By Kristina M. Launey

Seyfarth Synopsis: AB 1757, which would set a standard for website accessibility for businesses in California, has been held in the Legislature to resume discussion in 2024.

While Southern California and Burning Man revelers were hit with unprecedented severe storms in August, the California Legislature has given businesses at least a temporary reprieve from legislation that would likely have caused a tsunami (of lawsuits) of its own. 

As we reported, AB 1757, was seemingly well-intentioned to provide clarity around how websites must be coded to be considered accessible to individuals with disabilities and thus in compliance with the Unruh Act and Disabled Persons Act – California’s corollaries to the Americans with Disabilities Act.  However, as drafted, it had some serious shortcomings that may well have resulted in even greater litigation and liability for businesses than we’ve already seen, and newly-imposed liability on website and mobile app developers.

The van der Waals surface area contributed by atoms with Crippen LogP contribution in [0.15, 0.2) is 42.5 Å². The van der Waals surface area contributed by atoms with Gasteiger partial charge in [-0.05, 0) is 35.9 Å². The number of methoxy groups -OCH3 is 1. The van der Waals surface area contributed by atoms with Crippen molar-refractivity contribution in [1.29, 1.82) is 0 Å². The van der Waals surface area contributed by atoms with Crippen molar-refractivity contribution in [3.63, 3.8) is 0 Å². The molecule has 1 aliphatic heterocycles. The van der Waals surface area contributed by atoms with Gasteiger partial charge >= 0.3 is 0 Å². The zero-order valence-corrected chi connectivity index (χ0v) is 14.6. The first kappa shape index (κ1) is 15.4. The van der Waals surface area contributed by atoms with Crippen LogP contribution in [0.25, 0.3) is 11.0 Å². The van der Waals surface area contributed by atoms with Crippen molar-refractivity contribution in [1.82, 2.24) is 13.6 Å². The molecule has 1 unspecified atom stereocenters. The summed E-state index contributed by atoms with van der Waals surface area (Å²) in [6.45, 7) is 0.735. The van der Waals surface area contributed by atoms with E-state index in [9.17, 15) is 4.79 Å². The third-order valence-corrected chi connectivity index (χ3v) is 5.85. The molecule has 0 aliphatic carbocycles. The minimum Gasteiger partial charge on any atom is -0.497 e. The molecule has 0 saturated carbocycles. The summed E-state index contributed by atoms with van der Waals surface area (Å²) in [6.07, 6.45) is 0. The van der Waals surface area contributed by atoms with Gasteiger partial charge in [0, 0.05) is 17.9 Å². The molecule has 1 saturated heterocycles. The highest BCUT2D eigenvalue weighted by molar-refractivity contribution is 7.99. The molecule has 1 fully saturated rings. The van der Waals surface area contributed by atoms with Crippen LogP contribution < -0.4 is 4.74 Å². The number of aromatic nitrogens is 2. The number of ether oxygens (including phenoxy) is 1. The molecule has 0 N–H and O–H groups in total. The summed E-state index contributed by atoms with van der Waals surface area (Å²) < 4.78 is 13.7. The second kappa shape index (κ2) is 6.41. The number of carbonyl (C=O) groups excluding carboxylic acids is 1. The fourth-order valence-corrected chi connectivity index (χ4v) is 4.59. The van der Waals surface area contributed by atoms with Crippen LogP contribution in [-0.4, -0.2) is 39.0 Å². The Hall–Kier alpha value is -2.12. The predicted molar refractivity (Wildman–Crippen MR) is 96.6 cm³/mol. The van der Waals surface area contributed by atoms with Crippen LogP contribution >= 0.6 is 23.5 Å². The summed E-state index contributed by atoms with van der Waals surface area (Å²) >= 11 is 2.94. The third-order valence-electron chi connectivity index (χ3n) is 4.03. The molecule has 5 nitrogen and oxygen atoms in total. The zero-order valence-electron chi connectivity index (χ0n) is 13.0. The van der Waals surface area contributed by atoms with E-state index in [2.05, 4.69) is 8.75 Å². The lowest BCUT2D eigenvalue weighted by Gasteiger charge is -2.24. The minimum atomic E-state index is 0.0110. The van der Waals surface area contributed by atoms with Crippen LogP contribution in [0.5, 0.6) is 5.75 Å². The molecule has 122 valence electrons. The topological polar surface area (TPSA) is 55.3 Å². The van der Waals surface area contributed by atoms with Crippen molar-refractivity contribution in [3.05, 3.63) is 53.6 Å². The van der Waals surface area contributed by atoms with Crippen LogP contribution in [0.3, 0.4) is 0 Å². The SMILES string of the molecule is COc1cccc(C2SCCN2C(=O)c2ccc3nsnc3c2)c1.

On August 21, 2023, the bill was held in Senate Appropriations committee at the request of the bill’s author. 

While the storm has passed for now, we expect to see this bill’s return in 2024 and hope revisions will be made to actually accomplish the bill’s stated goal of reducing lawsuits while increasing accessibility and providing useful guidance to businesses.

Edited by Minh N. Vu